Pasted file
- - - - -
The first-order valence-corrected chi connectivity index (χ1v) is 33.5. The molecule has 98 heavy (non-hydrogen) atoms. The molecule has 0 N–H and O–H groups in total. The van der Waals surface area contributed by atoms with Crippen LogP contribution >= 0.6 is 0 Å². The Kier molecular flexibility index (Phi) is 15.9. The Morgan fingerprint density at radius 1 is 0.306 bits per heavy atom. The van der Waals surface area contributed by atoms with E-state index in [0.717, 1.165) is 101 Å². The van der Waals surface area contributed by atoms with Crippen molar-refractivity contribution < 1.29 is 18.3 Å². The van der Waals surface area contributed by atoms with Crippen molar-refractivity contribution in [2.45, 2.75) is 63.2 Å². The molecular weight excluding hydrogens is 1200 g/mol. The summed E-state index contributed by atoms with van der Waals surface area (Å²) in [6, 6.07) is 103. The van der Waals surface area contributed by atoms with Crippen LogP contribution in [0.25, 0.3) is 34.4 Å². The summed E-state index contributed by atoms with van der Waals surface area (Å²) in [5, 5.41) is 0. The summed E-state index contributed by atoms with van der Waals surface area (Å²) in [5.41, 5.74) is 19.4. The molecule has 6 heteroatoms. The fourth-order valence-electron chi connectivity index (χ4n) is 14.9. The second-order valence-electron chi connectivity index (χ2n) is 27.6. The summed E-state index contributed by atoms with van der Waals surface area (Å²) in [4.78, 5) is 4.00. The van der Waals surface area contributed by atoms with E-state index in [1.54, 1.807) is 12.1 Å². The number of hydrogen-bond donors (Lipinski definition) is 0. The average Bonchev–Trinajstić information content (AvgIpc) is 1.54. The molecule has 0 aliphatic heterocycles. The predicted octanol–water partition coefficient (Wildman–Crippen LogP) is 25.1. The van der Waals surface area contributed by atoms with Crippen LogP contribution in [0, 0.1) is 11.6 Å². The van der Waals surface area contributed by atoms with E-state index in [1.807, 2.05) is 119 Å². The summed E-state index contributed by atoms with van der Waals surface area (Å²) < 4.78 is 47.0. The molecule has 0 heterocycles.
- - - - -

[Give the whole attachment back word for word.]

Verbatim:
The first-order valence-corrected chi connectivity index (χ1v) is 33.5. The molecule has 98 heavy (non-hydrogen) atoms. The molecule has 0 N–H and O–H groups in total. The van der Waals surface area contributed by atoms with Crippen LogP contribution >= 0.6 is 0 Å². The Kier molecular flexibility index (Phi) is 15.9. The Morgan fingerprint density at radius 1 is 0.306 bits per heavy atom. The van der Waals surface area contributed by atoms with E-state index in [0.717, 1.165) is 101 Å². The van der Waals surface area contributed by atoms with Crippen molar-refractivity contribution < 1.29 is 18.3 Å². The van der Waals surface area contributed by atoms with Crippen molar-refractivity contribution in [2.45, 2.75) is 63.2 Å². The molecular weight excluding hydrogens is 1200 g/mol. The summed E-state index contributed by atoms with van der Waals surface area (Å²) in [6, 6.07) is 103. The van der Waals surface area contributed by atoms with Crippen LogP contribution in [0.25, 0.3) is 34.4 Å². The summed E-state index contributed by atoms with van der Waals surface area (Å²) in [5, 5.41) is 0. The summed E-state index contributed by atoms with van der Waals surface area (Å²) in [5.41, 5.74) is 19.4. The molecule has 6 heteroatoms. The fourth-order valence-electron chi connectivity index (χ4n) is 14.9. The second-order valence-electron chi connectivity index (χ2n) is 27.6. The summed E-state index contributed by atoms with van der Waals surface area (Å²) in [4.78, 5) is 4.00. The van der Waals surface area contributed by atoms with E-state index in [1.54, 1.807) is 12.1 Å². The number of hydrogen-bond donors (Lipinski definition) is 0. The average Bonchev–Trinajstić information content (AvgIpc) is 1.54. The molecule has 0 aliphatic heterocycles. The predicted octanol–water partition coefficient (Wildman–Crippen LogP) is 25.1. The van der Waals surface area contributed by atoms with Crippen LogP contribution in [0, 0.1) is 11.6 Å². The van der Waals surface area contributed by atoms with E-state index in [1.807, 2.05) is 119 Å². The summed E-state index contributed by atoms with van der Waals surface area (Å²) < 4.78 is 47.0. The molecule has 0 heterocycles.